Simón Bolívar: History and Myth

All over Latin America, and especially in the Venezuela of Hugo Chavez, Latin America’s liberator, Simón Bolívar, is a political idol and symbol of that continent’s new political self-confidence. The legends about him remain alive and have been the basis for many political speeches, plays, and fictional works. Michael Zeuske, one of the world’s leading experts on Bolívar, examines the dimensions of the Bolívar cult and myths and compares these with the real historical person, and the world in which he lived. Zeuske’s account corrects major inaccuracies in the historical texts, such as the legendary meeting between Alexander von Humboldt and Bolívar, which never actually took place.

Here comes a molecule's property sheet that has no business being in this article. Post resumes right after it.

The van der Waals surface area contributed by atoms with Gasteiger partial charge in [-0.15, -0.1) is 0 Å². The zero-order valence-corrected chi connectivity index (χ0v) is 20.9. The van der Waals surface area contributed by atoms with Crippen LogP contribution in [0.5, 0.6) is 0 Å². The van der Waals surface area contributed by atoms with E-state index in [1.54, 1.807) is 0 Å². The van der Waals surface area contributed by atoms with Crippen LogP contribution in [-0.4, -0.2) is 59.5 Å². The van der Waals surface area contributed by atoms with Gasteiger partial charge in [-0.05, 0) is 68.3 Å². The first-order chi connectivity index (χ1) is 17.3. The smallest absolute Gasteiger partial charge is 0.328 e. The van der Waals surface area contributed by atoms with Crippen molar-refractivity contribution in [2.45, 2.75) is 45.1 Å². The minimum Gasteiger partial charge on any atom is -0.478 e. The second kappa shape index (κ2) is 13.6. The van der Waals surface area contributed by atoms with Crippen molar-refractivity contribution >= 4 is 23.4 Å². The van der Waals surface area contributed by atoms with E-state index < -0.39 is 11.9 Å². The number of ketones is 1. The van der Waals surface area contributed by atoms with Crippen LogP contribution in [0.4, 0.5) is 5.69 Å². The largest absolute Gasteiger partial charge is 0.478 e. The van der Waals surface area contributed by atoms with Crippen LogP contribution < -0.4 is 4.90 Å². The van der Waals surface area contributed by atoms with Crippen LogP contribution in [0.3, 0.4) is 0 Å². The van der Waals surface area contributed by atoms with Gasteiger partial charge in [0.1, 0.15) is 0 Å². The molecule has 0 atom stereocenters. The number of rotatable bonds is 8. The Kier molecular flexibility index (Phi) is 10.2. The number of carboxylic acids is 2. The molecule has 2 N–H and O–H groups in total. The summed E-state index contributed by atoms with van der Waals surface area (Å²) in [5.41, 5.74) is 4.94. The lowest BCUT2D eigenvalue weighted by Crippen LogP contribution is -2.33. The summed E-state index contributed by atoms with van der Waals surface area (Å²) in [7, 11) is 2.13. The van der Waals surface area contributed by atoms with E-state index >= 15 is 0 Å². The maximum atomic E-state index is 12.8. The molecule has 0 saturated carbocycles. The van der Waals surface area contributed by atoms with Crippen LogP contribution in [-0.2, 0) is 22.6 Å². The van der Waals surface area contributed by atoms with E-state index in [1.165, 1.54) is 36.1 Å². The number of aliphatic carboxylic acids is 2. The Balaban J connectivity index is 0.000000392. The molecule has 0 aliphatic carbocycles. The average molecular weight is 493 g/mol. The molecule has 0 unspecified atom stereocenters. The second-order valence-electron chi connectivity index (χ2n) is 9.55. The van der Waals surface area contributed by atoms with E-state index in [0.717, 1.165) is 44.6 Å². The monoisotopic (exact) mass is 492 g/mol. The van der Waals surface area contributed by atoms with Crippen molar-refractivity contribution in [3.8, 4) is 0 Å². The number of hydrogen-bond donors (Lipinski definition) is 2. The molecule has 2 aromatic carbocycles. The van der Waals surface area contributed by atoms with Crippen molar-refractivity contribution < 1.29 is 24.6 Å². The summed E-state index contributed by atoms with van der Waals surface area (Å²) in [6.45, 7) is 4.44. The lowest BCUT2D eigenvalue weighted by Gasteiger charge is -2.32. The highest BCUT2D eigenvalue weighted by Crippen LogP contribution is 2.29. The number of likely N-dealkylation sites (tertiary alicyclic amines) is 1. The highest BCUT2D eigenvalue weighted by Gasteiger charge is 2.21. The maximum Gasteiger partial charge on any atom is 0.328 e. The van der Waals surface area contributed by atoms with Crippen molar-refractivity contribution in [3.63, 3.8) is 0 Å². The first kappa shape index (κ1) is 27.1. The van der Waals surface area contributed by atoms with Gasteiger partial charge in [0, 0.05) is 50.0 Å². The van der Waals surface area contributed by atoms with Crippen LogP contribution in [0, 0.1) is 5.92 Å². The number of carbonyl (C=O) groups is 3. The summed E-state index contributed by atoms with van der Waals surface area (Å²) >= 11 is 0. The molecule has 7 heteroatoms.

Michael Zeuske is a Latin American history specialist who has held the position of fellow at many leading research institutions, including Yale University and the University of Michigan. He is also an expert in the twentieth-century slave trade, and is the author of Black Caribbean: Slaves, Slavery and Emancipation Cultures.

Steven Rendall is a freelance translator of more than sixty books from French and German. He has won the National Jewish Book Council’s Sandra Brand and Arik Weintraub Award and the Modern Language Association’s Scaglione Prize for his translations, and he was a finalist for the 2012 French-American Foundation translation award. He is also professor emeritus at the University of Oregon and editor emeritus of the journal Comparative Literature.